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Frank Mittelbach <[log in to unmask]>
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Mailing list for the LaTeX3 project <[log in to unmask]>
Fri, 22 Feb 2008 12:27:07 +0100
text/plain (83 lines)
as Tobias read this list through gmane I have forwarded his comments


Tobias Schlemmer writes:
 > Hi,
 > Though I don't have the right to post to the LaTeX3 mailing list I
 > sometimes read it. I write my comments to you. Feel free to post or to
 > discard them.
 > Frank Mittelbach schrieb:
 > > There is another snag with the above algorithm: after having changed to a new
 > > page setup the galley space in the new setup might have changed (if page setup
 > > means more than just float areas, e.g., the vertical size of the columns might
 > > differ or the number of columns on the page might differ). Thus that means
 > > that after the second step the galley size might be smaller or larger thus the
 > > directive might already got pushed out (which would be bad since it means we
 > > have two instable states) or (nearly equally bad) we get more space in the
 > > galley and as a result hit a later directive requiring a different page
 > > setup. 
 > > 
 > > So what would be the alternatives? Anybody any good suggestions? Here is one:
 > > 
 > >     * Use the directives to always specify what should happen on the next not
 > >       on the current page. This way we could simply wait until we typeset the
 > >       final page and pick up the directives in the text at that point thus
 > >       knowing exactly what should happen with the next page. 
 > > 
 > > One problem that I see with this one is that one isn't used to it,
 > > e.g. instead of \chapter{foo} =\thispagestyle{empty}= one would now have to
 > > say something like \nextpagestyle{empty} =\chapter{foo}=. Not being used to
 > > isn't in itself a problem (though it might be one for adoption by the
 > > users). But this also means that such directives can't be easily issues from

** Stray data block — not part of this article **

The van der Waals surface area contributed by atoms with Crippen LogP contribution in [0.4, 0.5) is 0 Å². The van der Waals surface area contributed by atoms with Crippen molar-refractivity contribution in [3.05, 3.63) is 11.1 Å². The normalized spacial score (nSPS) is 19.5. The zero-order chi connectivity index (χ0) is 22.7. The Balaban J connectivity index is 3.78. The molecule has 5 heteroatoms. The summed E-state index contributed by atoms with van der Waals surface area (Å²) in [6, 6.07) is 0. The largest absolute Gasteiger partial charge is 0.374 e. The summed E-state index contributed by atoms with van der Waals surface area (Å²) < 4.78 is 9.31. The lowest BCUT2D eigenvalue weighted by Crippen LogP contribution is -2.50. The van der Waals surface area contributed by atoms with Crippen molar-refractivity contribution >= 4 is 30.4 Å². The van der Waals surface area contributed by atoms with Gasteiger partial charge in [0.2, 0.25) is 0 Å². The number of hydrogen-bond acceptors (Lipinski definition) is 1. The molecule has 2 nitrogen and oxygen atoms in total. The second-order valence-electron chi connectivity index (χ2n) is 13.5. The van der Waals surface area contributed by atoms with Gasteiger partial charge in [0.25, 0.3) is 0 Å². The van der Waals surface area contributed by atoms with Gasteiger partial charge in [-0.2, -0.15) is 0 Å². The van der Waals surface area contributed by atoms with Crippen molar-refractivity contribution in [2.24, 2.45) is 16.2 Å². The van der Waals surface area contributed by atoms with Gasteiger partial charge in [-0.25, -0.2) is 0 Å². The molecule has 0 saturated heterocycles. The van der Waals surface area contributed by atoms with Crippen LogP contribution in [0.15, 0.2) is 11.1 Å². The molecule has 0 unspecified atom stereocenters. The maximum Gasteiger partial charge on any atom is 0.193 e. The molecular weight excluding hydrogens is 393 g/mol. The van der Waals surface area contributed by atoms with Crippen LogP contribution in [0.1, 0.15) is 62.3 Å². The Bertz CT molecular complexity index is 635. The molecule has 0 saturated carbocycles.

> > within other commands, since in such a case the area of influence is the page
 > > on which the current point will finally end up and not the page after
 > > thereafter. Now with a command that itself starts a new page the command can
 > > push out the directive, then starts the new page, but if the command doesn't
 > > start a new page then directives can't be used. 
 > > 
 > > Now I don't know how much of a problem this is (if any) but it is something
 > > that needs to be considered as it would be a restriction if this approach is
 > > used. 
 > > 
 > > Any other suggestions how one could conceptually handle page control?
 > I didn't understand everything very well, so maybe my thoughts have been
 > posted already.
 > I think many decitions can be performed by the author. He could decide
 > if he likes to have a stable layout change on the next page or on the
 > current page if applicable. I'd like to have four commands:
 > \pagestyle            \thispagestyle
 > \fromnextpagestyle    \nextpagestyle
 > The first row acts on the page where the directive is given and the
 > other two on the next page. The first column acts on the following pages
 > too while the other only describe the style for one page.
 > I think in flip flop situations the pagestyle command must be moved
 > elsewhere for a proper layout. But this must be done by the author. So
 > I'd expect LaTeX to insert a page break immediately before \pagestyle of
 > \thispagestyle if it can't find a suitable solution.
 > I'd expect in all situations a normal float placement, as it would have
 > been without a change. If there are more than one pagestyle commands
 > given on one page, then I'd expect, that they are all tried and the best
 >    Solution will be performed. This would introduce some weighting
 > mechanism between more floats, more text, least lost space at the end of
 > the page if a pagebreak follows and first/last prefered. This weighting
 > should be user configurable. I think of measuring the badnesses of the
 > criteria serparately and performing a dot product with the (user given)
 > weighting vector.
 > Tobias